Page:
Sweet Poison: Part 2

Whether you reach for the pink, blue, or yellow packet, they all are unhealthy choices. Well, if you can’t go pink, blue, or yellow and sugar in all it’s numerous forms are not good choices either what are we to do to satisfy our sweet tooth? We will give some suggestions later in this article.  For now, let’s talk about those pink, blue, and yellow packets and why we should avoid them.

Saccharin branded as Sweet N Low is Sodium saccharin an artificial sweetener with effectively no food energy. It is about 300–400 times as sweet as sucrose but has a bitter or metallic aftertaste, especially at high concentrations. Saccharin is used to sweeten products such as drinks, candies, cookies, and medicines.  Where does Saccharin come from?  If someone dared you to eat coal tar, would you?  Would you happily sip it down or gleefully sprinkle it on your morning cereal?  Probably not.  After all, you’d have to be crazy to knowingly consume something as awful sounding as coal tar.  But what if I told you it was sweet?  Really sweet.  As in 400 times sweeter than sugar.  Would that matter?  Before you answer an emphatic “no,” consider this.  Not only have you likely eaten or drank this mysterious coal-derived sweetener, it graces virtually every table in restaurants across the country.

It was first produced in 1878 by a chemist working on coal tar derivatives at Johns Hopkins University.  After working with his compounds all day, he discovered that his hand tasted “sweet.   Not really sure how it came about that he tasted his hand, but there it is.  Today, saccharin is commonly manufactured by combining anthranilic acid (used among other things as a corrosive agent for metal) with nitrous acid, sulfur dioxide, chlorine, and ammonia.  Yes, that’s right.  Chlorine and ammonia.In fact, that particular group of chemicals sounds more like a recipe for a household cleaner than a sweetener.  And yet, millions upon millions of people consume saccharin every year.

A 1997 report from the Center for the Science in Public Interest felt that it would be highly irresponsible for the National Toxicology Program to take saccharin off their list of toxic substances.  They believed that doing so “would give the public a false sense of security, remove any incentive for further testing, and result in greater exposure to this probable carcinogen in tens of millions of people, including children (indeed, fetuses).”And with good reason.  There are  rodent studies showing that saccharin caused bladder cancer, not to mention vascular and lung cancer.  It also increased the risk of uterine cancer in female mice. This was based on several studies, including one from 1978, which found that rats given saccharin developed bladder cancer that was quite aggressive.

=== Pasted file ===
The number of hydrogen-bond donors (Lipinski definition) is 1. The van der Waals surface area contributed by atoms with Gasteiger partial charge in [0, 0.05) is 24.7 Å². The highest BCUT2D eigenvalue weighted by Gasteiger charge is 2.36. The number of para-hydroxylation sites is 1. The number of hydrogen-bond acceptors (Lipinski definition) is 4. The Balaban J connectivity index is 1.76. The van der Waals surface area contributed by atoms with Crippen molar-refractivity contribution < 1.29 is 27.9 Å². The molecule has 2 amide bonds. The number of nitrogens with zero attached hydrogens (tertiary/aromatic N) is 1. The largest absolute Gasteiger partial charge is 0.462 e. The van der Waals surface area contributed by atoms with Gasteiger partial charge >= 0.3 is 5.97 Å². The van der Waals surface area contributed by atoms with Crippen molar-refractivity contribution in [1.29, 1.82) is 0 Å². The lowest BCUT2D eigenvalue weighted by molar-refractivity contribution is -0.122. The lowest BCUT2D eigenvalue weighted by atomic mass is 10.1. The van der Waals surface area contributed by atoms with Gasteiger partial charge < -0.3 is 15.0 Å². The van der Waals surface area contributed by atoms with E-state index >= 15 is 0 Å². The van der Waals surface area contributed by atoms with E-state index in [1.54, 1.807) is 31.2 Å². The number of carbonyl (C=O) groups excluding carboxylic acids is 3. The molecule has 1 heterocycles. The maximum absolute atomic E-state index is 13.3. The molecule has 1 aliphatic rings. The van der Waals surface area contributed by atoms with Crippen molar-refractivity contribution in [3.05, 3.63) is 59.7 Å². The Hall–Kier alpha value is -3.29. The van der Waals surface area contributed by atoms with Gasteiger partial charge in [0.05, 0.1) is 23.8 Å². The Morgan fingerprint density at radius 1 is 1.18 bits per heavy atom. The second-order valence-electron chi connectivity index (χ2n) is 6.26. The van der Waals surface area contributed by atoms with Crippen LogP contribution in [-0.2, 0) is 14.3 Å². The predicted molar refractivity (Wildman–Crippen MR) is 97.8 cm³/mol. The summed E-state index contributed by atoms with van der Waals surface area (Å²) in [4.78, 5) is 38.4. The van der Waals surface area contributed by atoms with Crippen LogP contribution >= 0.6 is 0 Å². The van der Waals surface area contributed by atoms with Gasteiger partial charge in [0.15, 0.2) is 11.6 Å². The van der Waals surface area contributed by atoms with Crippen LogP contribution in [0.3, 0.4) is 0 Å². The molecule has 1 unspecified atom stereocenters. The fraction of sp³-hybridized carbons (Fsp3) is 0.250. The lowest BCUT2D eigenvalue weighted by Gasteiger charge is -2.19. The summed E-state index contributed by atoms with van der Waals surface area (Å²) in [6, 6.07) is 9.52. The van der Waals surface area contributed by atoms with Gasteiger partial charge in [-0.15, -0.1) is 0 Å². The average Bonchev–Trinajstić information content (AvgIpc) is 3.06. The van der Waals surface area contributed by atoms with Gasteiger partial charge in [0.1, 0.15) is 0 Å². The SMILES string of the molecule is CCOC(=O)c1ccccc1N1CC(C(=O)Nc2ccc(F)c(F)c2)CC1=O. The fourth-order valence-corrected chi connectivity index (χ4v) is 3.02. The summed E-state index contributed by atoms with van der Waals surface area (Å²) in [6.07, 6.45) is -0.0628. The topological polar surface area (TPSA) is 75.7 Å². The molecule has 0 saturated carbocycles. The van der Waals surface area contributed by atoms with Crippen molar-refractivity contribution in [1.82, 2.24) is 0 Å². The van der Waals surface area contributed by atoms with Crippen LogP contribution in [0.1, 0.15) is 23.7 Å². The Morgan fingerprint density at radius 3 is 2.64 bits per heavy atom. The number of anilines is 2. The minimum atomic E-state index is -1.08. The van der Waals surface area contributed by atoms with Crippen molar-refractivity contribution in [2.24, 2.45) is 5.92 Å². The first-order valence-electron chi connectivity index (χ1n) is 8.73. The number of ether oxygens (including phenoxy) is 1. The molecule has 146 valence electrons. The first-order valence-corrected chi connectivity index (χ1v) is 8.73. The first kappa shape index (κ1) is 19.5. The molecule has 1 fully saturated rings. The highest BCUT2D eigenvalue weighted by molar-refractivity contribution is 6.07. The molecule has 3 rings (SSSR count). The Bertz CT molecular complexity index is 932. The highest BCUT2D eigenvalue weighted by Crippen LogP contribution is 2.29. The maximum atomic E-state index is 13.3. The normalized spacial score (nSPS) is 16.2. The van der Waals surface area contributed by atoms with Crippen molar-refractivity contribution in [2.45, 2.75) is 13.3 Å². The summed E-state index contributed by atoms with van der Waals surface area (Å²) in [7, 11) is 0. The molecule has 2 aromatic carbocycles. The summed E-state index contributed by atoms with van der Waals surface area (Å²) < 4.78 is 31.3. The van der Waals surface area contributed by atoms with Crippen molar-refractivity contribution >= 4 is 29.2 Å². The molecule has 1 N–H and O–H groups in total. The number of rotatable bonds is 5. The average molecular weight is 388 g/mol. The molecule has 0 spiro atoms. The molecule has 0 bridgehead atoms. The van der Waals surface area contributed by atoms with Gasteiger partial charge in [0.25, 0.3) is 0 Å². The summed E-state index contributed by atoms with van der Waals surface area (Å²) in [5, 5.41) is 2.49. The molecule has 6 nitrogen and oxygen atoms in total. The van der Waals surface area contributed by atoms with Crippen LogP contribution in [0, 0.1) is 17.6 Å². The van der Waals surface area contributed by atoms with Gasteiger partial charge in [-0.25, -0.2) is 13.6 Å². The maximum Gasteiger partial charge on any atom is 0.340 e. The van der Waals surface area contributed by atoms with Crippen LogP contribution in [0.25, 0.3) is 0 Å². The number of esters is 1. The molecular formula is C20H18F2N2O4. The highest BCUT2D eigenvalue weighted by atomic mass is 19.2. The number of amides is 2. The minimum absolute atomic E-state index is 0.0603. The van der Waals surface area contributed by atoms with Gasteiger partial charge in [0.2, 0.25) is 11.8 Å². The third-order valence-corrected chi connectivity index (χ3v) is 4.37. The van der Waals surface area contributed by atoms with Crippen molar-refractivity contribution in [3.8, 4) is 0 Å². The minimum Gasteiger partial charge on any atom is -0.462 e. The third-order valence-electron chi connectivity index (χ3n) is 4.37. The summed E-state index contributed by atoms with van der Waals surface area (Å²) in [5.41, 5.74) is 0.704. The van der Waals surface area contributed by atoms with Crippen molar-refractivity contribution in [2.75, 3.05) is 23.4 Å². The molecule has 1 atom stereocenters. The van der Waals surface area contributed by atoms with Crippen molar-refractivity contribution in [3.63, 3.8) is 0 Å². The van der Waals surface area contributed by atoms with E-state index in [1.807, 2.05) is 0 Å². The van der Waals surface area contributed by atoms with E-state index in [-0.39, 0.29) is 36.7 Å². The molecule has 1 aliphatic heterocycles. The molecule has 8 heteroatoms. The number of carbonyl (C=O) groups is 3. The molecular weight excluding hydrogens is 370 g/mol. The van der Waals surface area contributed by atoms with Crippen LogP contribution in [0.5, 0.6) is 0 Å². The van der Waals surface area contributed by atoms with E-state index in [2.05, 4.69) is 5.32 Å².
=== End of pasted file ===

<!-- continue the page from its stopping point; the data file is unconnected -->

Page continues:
Additionally, rats exposed while in the womb were even more likely to develop cancer than those exposed immediately after birth.  Researchers in that study concluded, “Saccharin is carcinogenic for the urinary bladder in rats and mice, and most likely is carcinogenic in human beings.  But the pro-saccharin people argued that rats and people aren’t the same.  Agreed.  There in lies the issue.  No one is willing to do a double blind, placebo-controlled study with saccharin, as it would be irresponsible to knowingly place someone at risk.  But there are several case-controlled studies showing a definitive link between saccharin consumption and increased risk of cancer.  Studies have proven that there is an increase in bladder cancer in consumers who use saccharin regularly. 

As if cancer weren’t bad enough, saccharin has also been tied to a variety of allergic reactions, including headaches, breathing issues, skin rashes, and diarrhea. Worst yet, it is still being added to some infant formulas!  And then there’s the dieters’ and diabetic dilemma.  Or perhaps irony is a better word.  A 2008 study from Appetite found “a significant increase of plasma insulin concentration was apparent after stimulation with saccharin.  And they didn’t even ingest the saccharin!  They just rinsed their mouth out with it.  As we all know, increased insulin levels is a risk factor for both obesity and diabetes.  Probably NOT the side effect dieters and diabetics are going for when they choose a sugar-free product.